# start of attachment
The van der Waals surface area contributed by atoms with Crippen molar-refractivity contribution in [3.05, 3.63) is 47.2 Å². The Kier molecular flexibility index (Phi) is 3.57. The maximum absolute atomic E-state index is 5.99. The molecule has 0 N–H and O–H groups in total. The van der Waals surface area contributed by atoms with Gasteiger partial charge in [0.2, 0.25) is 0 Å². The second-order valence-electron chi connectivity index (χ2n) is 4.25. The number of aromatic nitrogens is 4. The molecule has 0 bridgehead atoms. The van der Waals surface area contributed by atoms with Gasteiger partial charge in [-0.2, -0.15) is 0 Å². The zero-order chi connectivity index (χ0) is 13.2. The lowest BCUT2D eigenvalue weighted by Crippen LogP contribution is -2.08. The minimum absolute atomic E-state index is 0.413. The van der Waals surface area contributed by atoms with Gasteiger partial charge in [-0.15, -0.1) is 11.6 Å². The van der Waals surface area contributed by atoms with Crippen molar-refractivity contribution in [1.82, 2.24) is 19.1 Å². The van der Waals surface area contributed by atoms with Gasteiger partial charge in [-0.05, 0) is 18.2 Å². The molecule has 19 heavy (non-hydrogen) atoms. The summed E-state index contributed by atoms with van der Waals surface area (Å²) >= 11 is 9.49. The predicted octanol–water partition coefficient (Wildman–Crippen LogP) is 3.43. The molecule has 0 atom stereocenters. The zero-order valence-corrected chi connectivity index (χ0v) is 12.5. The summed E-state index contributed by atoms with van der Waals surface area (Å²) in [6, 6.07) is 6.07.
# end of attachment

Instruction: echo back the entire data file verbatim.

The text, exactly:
The van der Waals surface area contributed by atoms with Crippen molar-refractivity contribution in [3.05, 3.63) is 47.2 Å². The Kier molecular flexibility index (Phi) is 3.57. The maximum absolute atomic E-state index is 5.99. The molecule has 0 N–H and O–H groups in total. The van der Waals surface area contributed by atoms with Gasteiger partial charge in [0.2, 0.25) is 0 Å². The second-order valence-electron chi connectivity index (χ2n) is 4.25. The number of aromatic nitrogens is 4. The molecule has 0 bridgehead atoms. The van der Waals surface area contributed by atoms with Gasteiger partial charge in [-0.2, -0.15) is 0 Å². The zero-order chi connectivity index (χ0) is 13.2. The lowest BCUT2D eigenvalue weighted by Crippen LogP contribution is -2.08. The minimum absolute atomic E-state index is 0.413. The van der Waals surface area contributed by atoms with Gasteiger partial charge in [-0.15, -0.1) is 11.6 Å². The van der Waals surface area contributed by atoms with Crippen molar-refractivity contribution in [1.82, 2.24) is 19.1 Å². The van der Waals surface area contributed by atoms with Gasteiger partial charge in [-0.05, 0) is 18.2 Å². The molecule has 19 heavy (non-hydrogen) atoms. The summed E-state index contributed by atoms with van der Waals surface area (Å²) >= 11 is 9.49. The predicted octanol–water partition coefficient (Wildman–Crippen LogP) is 3.43. The molecule has 0 atom stereocenters. The zero-order valence-corrected chi connectivity index (χ0v) is 12.5. The summed E-state index contributed by atoms with van der Waals surface area (Å²) in [6, 6.07) is 6.07.